So the psychics all go to the Inn, which is huge by the way and should really be reclassified as a hotel, they begin getting picked off one by one by these murderous little bastards in ways that reflect each puppet’s special ability. The puppets, as characters, are made up of a tough guy puppet name Pin Head, who has a large body but tiny head; Leach Woman, a female puppet who can manifest leaches within herself and cause them to come out of her mouth; Tunneler, who is dressed in a army uniform but has a drill on the top of his head; Jester, a puppet that spins his face around to change his expression; and finally there is the leader, Blade, with a knife for one hand, a hook for the other, and spikes that protrude through his otherwise vacant eye sockets. It’s interesting to note that Blade’s appearance seems to mimic those of the Nazi spies who were after Toulan at the beginning of the film. This is another nice little detail that is explained in the aforementioned third chapter of the series. It also may be of interest to note that none of these puppet’s names are given in the film and I only know them because I am a nerd who remembers way too much about these films, even without revisiting them.
As a film, there is a lot of time spent on the build up and other attempts at creating tension. This is normally an admirable aspect of a horror film, but in this one, we’ve already seen most of these puppets earlier in the movie, and so there is really no interest in waiting for a Jaws-like reveal to happen later on. Probably the biggest problem with the movie, though, is the human characters. They are just so unrelatable that you want them to be killed off so that more screen time can be devoted to the puppets, who manage to somehow have more personality. Also, the fact that they do little to defend themselves against the puppet attacks became very annoying. I mean seriously, don’t just sit there and scream! It’s a fucking puppet, not Leatherface! You can just grab the thing and throw it out a window! The “hero”, I guess, of the humans is Alex; a chubby dude whose hairstyle resembles a falcon’s nest. He doesn’t really do too much except be nice and then get beaten up by the surprise bad guy later on; a true savior.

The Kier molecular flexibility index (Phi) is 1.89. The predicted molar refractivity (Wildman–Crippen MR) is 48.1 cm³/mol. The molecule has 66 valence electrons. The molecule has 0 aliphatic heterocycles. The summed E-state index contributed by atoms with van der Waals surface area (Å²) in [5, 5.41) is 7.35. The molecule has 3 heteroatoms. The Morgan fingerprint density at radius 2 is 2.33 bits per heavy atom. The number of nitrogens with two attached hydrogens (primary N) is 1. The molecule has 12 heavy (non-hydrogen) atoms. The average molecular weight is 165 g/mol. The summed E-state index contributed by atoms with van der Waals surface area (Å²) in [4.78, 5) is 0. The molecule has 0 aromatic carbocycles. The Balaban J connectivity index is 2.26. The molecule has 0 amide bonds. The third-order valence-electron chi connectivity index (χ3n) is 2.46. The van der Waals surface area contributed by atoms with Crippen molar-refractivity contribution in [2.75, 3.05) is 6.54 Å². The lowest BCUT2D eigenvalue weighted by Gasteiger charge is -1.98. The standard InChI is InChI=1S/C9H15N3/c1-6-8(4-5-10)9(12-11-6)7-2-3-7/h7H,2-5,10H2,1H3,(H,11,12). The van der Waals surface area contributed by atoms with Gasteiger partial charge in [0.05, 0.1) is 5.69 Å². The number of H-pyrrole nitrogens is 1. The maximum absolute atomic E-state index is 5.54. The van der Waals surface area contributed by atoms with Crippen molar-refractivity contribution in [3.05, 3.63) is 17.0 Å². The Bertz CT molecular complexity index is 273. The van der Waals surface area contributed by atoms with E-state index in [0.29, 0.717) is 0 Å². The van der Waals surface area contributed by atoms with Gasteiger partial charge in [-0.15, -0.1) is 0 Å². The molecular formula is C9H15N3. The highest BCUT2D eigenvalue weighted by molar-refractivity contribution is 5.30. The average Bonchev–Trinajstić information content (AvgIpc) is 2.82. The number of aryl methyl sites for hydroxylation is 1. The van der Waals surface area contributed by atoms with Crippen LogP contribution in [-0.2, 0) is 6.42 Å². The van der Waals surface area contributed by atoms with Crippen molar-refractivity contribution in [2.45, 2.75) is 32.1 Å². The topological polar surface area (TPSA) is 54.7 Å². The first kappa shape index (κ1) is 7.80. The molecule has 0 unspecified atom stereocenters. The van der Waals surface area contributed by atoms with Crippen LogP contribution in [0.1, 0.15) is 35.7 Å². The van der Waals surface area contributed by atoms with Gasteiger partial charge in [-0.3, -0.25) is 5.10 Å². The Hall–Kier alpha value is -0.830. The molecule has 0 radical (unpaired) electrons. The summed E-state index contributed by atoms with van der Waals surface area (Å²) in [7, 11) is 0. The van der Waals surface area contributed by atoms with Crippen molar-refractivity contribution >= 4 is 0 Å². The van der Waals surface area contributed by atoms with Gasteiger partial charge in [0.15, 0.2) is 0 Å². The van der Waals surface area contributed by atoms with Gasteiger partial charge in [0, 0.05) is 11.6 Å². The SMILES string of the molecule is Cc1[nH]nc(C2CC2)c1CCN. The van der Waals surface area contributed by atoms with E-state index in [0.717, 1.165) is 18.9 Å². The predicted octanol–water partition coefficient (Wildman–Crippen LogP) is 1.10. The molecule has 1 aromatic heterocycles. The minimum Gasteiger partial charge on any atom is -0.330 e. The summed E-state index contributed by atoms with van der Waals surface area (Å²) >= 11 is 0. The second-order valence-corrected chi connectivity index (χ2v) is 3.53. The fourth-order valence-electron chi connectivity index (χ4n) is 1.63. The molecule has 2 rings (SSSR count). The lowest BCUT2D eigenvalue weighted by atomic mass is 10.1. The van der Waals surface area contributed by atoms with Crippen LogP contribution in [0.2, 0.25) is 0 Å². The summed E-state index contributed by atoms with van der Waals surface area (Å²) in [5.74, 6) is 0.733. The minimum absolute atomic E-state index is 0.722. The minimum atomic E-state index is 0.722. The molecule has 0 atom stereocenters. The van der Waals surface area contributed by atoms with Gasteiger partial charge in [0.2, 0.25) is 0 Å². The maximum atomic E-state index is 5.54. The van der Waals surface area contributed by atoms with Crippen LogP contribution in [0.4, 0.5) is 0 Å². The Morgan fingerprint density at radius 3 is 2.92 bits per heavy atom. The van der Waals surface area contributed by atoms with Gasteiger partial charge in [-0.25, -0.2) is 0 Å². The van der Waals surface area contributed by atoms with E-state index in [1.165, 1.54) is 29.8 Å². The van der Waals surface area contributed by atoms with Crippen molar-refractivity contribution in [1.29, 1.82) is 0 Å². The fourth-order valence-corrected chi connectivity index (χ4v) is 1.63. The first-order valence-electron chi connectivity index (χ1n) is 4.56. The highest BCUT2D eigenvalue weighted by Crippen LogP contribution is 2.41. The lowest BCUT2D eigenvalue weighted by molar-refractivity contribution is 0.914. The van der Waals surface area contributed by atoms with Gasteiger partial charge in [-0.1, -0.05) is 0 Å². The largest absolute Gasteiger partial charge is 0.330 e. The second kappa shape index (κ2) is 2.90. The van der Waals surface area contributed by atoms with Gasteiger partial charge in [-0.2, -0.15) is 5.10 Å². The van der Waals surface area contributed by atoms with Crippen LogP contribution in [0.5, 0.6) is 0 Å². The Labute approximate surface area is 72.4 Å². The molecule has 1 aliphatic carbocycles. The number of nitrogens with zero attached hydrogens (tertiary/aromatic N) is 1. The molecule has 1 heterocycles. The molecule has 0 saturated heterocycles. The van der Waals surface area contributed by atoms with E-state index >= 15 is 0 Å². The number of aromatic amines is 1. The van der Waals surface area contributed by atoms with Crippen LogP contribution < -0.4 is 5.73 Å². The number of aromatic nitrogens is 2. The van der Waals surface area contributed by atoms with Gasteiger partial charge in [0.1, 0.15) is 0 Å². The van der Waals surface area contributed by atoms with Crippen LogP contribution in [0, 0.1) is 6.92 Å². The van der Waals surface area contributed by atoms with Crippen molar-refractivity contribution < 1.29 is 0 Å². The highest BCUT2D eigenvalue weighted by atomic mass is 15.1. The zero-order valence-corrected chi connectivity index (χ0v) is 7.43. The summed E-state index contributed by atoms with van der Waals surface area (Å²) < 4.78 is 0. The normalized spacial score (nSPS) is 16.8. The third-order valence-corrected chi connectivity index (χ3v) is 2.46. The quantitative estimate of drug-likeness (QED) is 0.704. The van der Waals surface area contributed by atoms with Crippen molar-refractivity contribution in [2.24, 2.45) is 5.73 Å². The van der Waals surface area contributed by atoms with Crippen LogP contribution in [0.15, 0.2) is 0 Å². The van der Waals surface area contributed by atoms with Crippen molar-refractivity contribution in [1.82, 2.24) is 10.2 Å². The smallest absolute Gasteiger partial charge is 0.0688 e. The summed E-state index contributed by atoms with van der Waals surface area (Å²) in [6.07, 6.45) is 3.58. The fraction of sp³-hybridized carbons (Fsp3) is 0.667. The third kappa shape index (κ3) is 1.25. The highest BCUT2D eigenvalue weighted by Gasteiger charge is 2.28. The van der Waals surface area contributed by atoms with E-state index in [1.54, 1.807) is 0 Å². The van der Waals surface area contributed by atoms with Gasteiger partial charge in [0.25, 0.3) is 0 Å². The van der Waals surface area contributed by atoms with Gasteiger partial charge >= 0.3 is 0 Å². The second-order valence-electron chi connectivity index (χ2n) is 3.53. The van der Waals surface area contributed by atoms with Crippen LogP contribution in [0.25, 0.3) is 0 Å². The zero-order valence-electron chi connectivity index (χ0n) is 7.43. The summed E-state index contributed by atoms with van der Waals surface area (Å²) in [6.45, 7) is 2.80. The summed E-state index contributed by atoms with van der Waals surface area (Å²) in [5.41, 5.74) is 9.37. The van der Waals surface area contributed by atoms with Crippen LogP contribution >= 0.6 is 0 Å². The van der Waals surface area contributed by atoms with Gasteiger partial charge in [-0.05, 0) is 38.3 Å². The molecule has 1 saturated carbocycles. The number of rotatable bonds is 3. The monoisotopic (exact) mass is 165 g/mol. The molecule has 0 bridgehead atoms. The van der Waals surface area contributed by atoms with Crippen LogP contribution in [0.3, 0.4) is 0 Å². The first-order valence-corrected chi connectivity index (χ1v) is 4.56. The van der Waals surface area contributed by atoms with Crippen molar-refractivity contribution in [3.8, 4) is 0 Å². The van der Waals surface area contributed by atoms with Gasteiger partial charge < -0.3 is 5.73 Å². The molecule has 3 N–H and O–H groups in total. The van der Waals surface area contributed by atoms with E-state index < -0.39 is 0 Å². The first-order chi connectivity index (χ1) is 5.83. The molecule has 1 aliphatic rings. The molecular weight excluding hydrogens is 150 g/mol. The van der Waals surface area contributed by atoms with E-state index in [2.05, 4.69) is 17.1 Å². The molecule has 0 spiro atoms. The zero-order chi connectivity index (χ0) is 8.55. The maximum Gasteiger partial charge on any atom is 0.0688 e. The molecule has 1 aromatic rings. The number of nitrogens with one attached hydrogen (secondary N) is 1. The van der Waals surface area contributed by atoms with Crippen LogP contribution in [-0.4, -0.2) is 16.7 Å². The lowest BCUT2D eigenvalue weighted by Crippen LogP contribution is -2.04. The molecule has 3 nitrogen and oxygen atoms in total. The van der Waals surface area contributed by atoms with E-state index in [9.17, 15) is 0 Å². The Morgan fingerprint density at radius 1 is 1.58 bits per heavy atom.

I wasn’t all that excited while watching this movie, aside from some of the weirder elements that gave me a good laugh now and again, but my favorite part definitely came towards the end. There is a point where the main villain, and controller of the puppets, is getting a little too big for his britches or whatever, and starts abusing the jester puppet. He picks it up, manhandles it a bit, and then throws it down onto a chair to demonstrate his power; big mistake. You see, these puppets may be loyal to their master, but they are even more loyal to each other. You fuck with one and the rest will come after your ass with a vengeance. So I think it goes without saying that Alex, our wimpy knight in shining armor, doesn’t have to do a lot anyways, in terms of vanquishing evil. Another thing I liked with this movie was that the puppets were brought to life (cinematically) with a mix of actual puppetry skills and stop motion, which is a dated, but honorable form of seemingly giving life to the inanimate. I think the Egyptians would be proud of our American stop motion trickery. I mean I’m sure they’d still feel superior because they use real magic, but what the hell, we’d probably get some props all the same.
Body Count - 6